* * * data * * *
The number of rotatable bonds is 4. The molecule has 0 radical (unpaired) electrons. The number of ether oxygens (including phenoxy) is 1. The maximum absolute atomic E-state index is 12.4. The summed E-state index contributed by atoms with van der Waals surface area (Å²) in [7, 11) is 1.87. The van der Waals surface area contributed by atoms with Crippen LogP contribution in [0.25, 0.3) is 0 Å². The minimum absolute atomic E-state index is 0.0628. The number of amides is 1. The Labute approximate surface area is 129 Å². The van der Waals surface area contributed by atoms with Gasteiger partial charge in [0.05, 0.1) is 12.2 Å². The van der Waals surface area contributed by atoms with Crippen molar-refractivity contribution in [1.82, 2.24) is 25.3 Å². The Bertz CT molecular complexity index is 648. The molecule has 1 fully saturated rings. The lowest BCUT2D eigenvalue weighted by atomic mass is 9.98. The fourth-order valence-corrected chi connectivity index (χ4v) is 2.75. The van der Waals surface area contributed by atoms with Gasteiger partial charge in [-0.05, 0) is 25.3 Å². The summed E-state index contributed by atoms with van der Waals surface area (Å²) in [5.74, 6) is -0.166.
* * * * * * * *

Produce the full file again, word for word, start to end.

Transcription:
The number of rotatable bonds is 4. The molecule has 0 radical (unpaired) electrons. The number of ether oxygens (including phenoxy) is 1. The maximum absolute atomic E-state index is 12.4. The summed E-state index contributed by atoms with van der Waals surface area (Å²) in [7, 11) is 1.87. The van der Waals surface area contributed by atoms with Crippen LogP contribution in [0.25, 0.3) is 0 Å². The minimum absolute atomic E-state index is 0.0628. The number of amides is 1. The Labute approximate surface area is 129 Å². The van der Waals surface area contributed by atoms with Gasteiger partial charge in [0.05, 0.1) is 12.2 Å². The van der Waals surface area contributed by atoms with Crippen molar-refractivity contribution in [1.82, 2.24) is 25.3 Å². The Bertz CT molecular complexity index is 648. The molecule has 1 fully saturated rings. The lowest BCUT2D eigenvalue weighted by atomic mass is 9.98. The fourth-order valence-corrected chi connectivity index (χ4v) is 2.75. The van der Waals surface area contributed by atoms with Gasteiger partial charge in [-0.05, 0) is 25.3 Å². The summed E-state index contributed by atoms with van der Waals surface area (Å²) in [5.74, 6) is -0.166.